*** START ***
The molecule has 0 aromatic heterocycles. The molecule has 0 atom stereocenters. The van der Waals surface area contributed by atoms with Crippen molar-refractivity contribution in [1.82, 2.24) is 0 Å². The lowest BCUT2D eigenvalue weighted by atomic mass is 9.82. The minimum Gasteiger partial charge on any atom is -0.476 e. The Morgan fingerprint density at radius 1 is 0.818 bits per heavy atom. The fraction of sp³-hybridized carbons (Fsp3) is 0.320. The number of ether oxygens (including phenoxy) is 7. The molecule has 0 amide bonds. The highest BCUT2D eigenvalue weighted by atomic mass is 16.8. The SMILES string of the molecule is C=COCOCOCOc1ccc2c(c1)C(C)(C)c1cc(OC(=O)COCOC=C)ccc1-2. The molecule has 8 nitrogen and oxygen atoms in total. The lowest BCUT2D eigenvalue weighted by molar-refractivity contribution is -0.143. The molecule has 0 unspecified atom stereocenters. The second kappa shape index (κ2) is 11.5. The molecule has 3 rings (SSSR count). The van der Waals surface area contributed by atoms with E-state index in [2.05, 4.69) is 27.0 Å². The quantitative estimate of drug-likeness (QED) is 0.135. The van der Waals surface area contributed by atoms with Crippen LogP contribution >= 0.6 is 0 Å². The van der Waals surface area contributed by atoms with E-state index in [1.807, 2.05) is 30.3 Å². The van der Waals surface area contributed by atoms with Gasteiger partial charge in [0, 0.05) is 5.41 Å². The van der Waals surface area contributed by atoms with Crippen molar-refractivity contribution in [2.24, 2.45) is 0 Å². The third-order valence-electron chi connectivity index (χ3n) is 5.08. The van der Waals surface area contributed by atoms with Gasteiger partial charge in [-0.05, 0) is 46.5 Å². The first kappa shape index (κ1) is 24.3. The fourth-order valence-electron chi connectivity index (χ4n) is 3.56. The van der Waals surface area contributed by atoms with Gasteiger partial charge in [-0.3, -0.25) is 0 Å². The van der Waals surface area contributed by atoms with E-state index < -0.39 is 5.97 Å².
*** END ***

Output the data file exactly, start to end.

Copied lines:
The molecule has 0 aromatic heterocycles. The molecule has 0 atom stereocenters. The van der Waals surface area contributed by atoms with Crippen molar-refractivity contribution in [1.82, 2.24) is 0 Å². The lowest BCUT2D eigenvalue weighted by atomic mass is 9.82. The minimum Gasteiger partial charge on any atom is -0.476 e. The Morgan fingerprint density at radius 1 is 0.818 bits per heavy atom. The fraction of sp³-hybridized carbons (Fsp3) is 0.320. The number of ether oxygens (including phenoxy) is 7. The molecule has 0 amide bonds. The highest BCUT2D eigenvalue weighted by atomic mass is 16.8. The SMILES string of the molecule is C=COCOCOCOc1ccc2c(c1)C(C)(C)c1cc(OC(=O)COCOC=C)ccc1-2. The molecule has 8 nitrogen and oxygen atoms in total. The lowest BCUT2D eigenvalue weighted by molar-refractivity contribution is -0.143. The molecule has 0 unspecified atom stereocenters. The second kappa shape index (κ2) is 11.5. The molecule has 3 rings (SSSR count). The van der Waals surface area contributed by atoms with E-state index in [2.05, 4.69) is 27.0 Å². The quantitative estimate of drug-likeness (QED) is 0.135. The van der Waals surface area contributed by atoms with Crippen LogP contribution >= 0.6 is 0 Å². The van der Waals surface area contributed by atoms with E-state index in [1.807, 2.05) is 30.3 Å². The van der Waals surface area contributed by atoms with Gasteiger partial charge in [0, 0.05) is 5.41 Å². The van der Waals surface area contributed by atoms with Crippen molar-refractivity contribution in [2.24, 2.45) is 0 Å². The third-order valence-electron chi connectivity index (χ3n) is 5.08. The van der Waals surface area contributed by atoms with Gasteiger partial charge in [-0.05, 0) is 46.5 Å². The first kappa shape index (κ1) is 24.3. The fourth-order valence-electron chi connectivity index (χ4n) is 3.56. The van der Waals surface area contributed by atoms with Gasteiger partial charge in [-0.3, -0.25) is 0 Å². The van der Waals surface area contributed by atoms with E-state index < -0.39 is 5.97 Å².